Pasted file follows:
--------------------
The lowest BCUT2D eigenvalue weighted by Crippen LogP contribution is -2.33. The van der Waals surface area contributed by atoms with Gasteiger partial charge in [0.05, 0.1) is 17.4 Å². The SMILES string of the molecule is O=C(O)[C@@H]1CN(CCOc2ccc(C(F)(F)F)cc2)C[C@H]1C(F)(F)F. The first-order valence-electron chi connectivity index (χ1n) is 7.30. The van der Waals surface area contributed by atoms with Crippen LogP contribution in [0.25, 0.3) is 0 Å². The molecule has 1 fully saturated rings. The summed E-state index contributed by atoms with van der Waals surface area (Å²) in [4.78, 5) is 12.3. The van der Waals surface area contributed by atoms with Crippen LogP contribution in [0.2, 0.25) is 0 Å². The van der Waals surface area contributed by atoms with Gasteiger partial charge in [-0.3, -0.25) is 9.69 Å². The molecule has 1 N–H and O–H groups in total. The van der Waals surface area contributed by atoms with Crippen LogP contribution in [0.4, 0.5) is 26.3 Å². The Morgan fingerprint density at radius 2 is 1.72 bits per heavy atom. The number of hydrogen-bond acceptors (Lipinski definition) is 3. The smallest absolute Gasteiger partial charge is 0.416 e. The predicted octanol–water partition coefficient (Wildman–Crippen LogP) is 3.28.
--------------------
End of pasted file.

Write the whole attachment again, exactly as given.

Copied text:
The lowest BCUT2D eigenvalue weighted by Crippen LogP contribution is -2.33. The van der Waals surface area contributed by atoms with Gasteiger partial charge in [0.05, 0.1) is 17.4 Å². The SMILES string of the molecule is O=C(O)[C@@H]1CN(CCOc2ccc(C(F)(F)F)cc2)C[C@H]1C(F)(F)F. The first-order valence-electron chi connectivity index (χ1n) is 7.30. The van der Waals surface area contributed by atoms with Crippen LogP contribution in [0.25, 0.3) is 0 Å². The molecule has 1 fully saturated rings. The summed E-state index contributed by atoms with van der Waals surface area (Å²) in [4.78, 5) is 12.3. The van der Waals surface area contributed by atoms with Crippen LogP contribution in [0.2, 0.25) is 0 Å². The van der Waals surface area contributed by atoms with Gasteiger partial charge in [-0.3, -0.25) is 9.69 Å². The molecule has 1 N–H and O–H groups in total. The van der Waals surface area contributed by atoms with Crippen LogP contribution in [0.4, 0.5) is 26.3 Å². The Morgan fingerprint density at radius 2 is 1.72 bits per heavy atom. The number of hydrogen-bond acceptors (Lipinski definition) is 3. The smallest absolute Gasteiger partial charge is 0.416 e. The predicted octanol–water partition coefficient (Wildman–Crippen LogP) is 3.28.